ERIC Number: ED400909
Record Type: Non-Journal
Publication Date: 1996
Reference Count: N/A
Preliminary Analysis of the Impact of Proposition 209 on the California Community Colleges.
California Community Colleges, Sacramento. Office of the Chancellor.
On November 5, 1996, California voters approved Proposition 209, which prohibits discrimination against or the granting of preferential treatment to anyone on the basis of race, sex, color, or ethnicity in the operation of public employment, education, or contracting. Regarding the prohibition of discrimination, 209 creates no new restrictions since public agencies in California are already subject to numerous federal and state anti-discrimination laws. Regarding preferential treatment, the state Superior Court has ruled that the bans of 209 are limited and that certain activities that may benefit underrepresented groups, such as outreach programs, fall outside its scope. It also appears that the "preferential treatment" clause of 209 has the same scope as the Equal Protection Clause of the Fourteenth Amendment, which allows preferential programs if a compelling reason, such as remediating past discrimination, is demonstrated. The only real impact of 209, then, would be to outlaw any type of non-remedial preference which might continue to be permissible under equal protection analysis. However, most of the affirmative action programs operated by the community colleges or administered by the Board are mandated by statutes which would continue to apply unless ruled unconstitutional. While 209 may require community college districts to eliminate preferences in locally developed programs, it is recommended that final decisions be held in abeyance pending the outcome of litigation concerning the measure. (HAA)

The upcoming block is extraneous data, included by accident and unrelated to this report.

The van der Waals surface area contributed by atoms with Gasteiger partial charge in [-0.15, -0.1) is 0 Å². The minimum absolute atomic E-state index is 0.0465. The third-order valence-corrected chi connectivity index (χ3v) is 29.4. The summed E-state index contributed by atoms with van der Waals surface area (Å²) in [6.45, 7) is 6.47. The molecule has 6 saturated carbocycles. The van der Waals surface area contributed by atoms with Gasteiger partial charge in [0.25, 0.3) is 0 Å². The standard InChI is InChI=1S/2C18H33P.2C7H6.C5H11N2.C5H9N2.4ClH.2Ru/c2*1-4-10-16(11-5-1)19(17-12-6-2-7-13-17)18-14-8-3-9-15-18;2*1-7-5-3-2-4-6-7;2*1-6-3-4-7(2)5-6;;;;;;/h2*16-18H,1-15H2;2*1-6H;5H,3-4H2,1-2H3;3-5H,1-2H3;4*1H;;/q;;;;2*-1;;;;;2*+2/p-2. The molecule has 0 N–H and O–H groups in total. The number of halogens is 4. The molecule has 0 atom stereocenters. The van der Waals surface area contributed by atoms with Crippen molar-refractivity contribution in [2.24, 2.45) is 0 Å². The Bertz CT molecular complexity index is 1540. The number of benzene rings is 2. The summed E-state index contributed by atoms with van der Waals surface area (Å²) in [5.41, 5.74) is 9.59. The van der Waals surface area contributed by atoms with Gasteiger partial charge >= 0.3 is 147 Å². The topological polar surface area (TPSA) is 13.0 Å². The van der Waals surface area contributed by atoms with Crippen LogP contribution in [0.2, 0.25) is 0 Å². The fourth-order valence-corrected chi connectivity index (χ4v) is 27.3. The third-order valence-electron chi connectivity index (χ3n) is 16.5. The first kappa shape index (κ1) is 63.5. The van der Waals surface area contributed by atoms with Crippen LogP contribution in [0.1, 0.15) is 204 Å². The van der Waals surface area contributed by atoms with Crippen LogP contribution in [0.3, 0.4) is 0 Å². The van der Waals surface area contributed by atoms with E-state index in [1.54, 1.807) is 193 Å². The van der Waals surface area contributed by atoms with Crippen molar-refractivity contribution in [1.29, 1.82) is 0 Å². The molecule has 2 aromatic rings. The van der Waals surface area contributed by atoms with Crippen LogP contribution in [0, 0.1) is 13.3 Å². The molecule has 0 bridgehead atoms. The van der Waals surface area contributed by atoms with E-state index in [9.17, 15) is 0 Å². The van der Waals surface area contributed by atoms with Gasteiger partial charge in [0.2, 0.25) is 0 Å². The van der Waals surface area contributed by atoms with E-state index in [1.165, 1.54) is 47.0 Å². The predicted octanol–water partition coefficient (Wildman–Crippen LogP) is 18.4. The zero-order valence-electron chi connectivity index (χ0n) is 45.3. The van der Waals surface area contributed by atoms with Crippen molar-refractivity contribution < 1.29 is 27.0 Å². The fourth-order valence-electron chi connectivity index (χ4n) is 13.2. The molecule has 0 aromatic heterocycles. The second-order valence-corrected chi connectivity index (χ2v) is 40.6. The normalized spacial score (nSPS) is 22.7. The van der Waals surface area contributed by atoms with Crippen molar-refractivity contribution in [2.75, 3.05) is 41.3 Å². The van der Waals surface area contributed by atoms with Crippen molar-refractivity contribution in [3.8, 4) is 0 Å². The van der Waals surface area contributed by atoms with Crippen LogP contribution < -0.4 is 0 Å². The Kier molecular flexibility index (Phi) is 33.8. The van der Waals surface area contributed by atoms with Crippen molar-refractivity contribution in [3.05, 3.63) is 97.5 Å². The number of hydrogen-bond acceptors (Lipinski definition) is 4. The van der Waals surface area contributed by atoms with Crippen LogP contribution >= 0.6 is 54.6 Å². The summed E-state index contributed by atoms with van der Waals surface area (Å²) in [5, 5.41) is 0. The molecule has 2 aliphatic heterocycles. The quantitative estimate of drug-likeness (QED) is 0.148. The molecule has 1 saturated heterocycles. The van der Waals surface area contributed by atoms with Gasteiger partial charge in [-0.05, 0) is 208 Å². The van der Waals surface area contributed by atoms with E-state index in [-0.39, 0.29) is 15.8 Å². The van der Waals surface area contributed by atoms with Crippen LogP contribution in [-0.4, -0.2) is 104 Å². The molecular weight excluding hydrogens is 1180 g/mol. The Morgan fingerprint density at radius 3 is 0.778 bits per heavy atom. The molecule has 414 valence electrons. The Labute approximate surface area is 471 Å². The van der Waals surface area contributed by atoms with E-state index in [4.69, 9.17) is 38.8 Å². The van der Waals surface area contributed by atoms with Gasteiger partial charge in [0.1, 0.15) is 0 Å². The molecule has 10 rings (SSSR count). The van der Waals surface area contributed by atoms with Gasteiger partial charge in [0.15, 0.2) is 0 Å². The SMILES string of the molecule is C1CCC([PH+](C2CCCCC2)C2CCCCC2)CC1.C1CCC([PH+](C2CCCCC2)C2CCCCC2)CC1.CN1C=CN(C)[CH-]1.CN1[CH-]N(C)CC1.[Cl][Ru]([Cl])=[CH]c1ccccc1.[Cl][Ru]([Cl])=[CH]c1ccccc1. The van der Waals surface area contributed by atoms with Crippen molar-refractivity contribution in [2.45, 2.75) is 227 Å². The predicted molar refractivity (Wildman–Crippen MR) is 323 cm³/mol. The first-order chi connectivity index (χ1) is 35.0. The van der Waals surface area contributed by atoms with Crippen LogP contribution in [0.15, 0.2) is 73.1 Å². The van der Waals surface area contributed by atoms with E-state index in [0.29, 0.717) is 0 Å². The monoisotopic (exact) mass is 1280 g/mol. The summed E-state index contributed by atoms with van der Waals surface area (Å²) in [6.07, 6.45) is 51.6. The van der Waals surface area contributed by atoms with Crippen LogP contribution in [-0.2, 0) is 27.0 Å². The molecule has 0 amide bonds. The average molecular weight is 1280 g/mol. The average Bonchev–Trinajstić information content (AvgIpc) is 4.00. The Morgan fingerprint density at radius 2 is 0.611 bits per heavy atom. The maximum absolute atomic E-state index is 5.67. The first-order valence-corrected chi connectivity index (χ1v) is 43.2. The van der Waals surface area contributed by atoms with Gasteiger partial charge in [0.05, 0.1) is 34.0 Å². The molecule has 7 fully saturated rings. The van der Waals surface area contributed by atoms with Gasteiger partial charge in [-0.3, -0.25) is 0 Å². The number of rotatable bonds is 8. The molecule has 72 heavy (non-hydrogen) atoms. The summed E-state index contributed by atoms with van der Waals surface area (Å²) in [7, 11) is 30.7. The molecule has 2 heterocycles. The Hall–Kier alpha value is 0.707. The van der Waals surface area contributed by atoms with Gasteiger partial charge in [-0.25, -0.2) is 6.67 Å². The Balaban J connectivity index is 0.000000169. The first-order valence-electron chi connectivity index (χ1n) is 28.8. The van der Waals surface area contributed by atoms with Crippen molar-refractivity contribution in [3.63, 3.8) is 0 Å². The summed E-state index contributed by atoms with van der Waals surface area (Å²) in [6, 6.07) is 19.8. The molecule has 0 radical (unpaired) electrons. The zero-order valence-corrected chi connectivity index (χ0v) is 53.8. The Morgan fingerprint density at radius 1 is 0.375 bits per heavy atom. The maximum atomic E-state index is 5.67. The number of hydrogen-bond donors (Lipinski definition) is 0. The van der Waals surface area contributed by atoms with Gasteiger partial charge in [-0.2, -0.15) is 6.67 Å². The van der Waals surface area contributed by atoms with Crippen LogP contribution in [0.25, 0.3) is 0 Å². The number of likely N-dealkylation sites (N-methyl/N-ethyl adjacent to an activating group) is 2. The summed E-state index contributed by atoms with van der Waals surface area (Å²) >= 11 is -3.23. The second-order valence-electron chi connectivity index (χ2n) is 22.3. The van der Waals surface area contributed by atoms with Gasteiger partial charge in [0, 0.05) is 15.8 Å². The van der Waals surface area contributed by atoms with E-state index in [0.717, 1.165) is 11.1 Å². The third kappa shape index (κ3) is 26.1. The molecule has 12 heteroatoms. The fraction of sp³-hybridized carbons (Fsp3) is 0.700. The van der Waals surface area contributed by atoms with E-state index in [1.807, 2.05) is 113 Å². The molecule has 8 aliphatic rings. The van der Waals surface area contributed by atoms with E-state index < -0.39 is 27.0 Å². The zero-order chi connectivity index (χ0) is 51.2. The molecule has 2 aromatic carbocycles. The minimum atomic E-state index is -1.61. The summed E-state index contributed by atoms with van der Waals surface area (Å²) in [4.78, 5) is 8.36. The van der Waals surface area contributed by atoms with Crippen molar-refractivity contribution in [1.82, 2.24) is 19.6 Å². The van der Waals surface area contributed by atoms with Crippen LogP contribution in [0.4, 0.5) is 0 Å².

Publication Type: Information Analyses; Reports - Descriptive
Education Level: N/A
Authoring Institution: California Community Colleges, Sacramento. Office of the Chancellor.
Identifiers - Laws, Policies, & Programs: Proposition 209 (California 1996)